The below-ground, lean-to boilerhouse was added against the north wall of the north chapel in 1887-1907, in brick. It is entered through a plain doorway in the east, lean-to wall, with a concrete lintel, which is reached from a below-ground stairwell running along the chapel north wall. The softwood, lean-to roof runs from churchyard ground level up to chapel sill level.
A small, lean-to building was inserted between the western buttress of the nave north wall and the churchyard wall where it joins the north-west corner of the nave in 1887-1907, in random limestone rubble. It is entered through a plain doorway with a timber lintel in the north, side wall, west of which is a ‘neo-Gothic’ single-light window with a triangular head formed from 2 slates – later?. The softwood, lean-to roof runs up to nave sill level. The building may have originally been a coalhouse.
The chancel represented the medieval priory church, while the long nave was the parish church of Monkton.
The small, semicircular-headed windows date the thick nave north wall to the 12th century. The Romanesque south door is from c.1200 when the nave south wall may have been rebuilt; the south porch door, and those of the former parvis over, are contemporary, making the porch a very early example of its type in Pembrokeshire. If the Early English chancel and north chapel windows are stylistic copies of the original openings, which they appear to be, then a mid 13th century date is suggested for the rebuilding of the chancel and the addition of the chapel (the latter as a Chapter House?, see below); at the same time, the nave was extended east by one bay, with a chancel arch described as ‘pointed’ (Fenton, 1903, 205), and the original nave west window may be contemporary. The Geometric windows in the south wall of the nave are similar to those at Haverfordwest St Mary, and at the nearby Pembroke Castle where they are dateable to the 1280s (Ludlow, 1991, 28); the present piscina and sedilia may be faithful rebuilds of contemporary originals. The uncusped semicircular-headed lancets, with ashlar voussoirs, date the tower to the 16th century.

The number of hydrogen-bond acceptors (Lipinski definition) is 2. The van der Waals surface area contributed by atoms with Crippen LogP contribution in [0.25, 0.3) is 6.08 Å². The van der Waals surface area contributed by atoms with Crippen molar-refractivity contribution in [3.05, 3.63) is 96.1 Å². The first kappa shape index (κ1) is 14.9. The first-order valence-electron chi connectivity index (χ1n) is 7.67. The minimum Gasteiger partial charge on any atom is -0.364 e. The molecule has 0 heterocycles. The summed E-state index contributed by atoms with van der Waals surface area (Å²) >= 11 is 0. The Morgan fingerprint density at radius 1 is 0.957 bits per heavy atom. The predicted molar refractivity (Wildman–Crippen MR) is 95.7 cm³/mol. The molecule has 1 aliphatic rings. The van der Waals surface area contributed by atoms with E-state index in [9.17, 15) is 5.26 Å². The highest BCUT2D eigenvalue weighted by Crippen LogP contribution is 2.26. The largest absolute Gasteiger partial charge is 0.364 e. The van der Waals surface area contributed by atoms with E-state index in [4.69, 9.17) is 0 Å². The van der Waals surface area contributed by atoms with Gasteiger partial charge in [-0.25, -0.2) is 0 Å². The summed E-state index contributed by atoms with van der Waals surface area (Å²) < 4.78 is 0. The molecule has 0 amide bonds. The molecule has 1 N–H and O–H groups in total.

The priory was dissolved in 1535; the chancel and north chapel were abandoned and the chancel arch was blocked. They were restored in 1887 when the vestry, boilerhouse and coalhouse were constructed.
The remains of the vaulted undercroft in the vestry is interrupted by the chancel and north chapel and is thus earlier than the mid 13th century. It appears to have formed part of the east range of the conventual buildings, which may have been arranged around a cloister to the north of the nave; a building possibly representing part of the west range is depicted in early views and on 19th century Ordnance Survey maps. The east range was altered in the mid 13th century, possibly with a night-stair from the ?first floor dorter into the chancel.
The church is depicted in a number of early views. In a watercolour by Francis Place of c.1678, taken from the south, the chancel and chapel appear to be roofed, while the nave is obscured by a gabled building possibly representing the conventual west range. The Buck Brothers engraving from the same viewpoint, of 1740 (Haverfordwest Library, Prints and Pictures), shows the chancel and chapel as roofless; square openings are shown in the south wall of the latter. The nave north wall buttresses are clearly shown, as is a building on the site of the present vestry, with a northern gable and chimney, and a possible ?circular stair turret against the chapel north wall; this building occupied the truncated conventual east range and may be represented by the surviving 17th century windows in the vestry. Calcott’s view of c.1800 again depicts the roofless chapel and chancel, but by this time the east range/vestry building had gone; all views show the tower without crenellations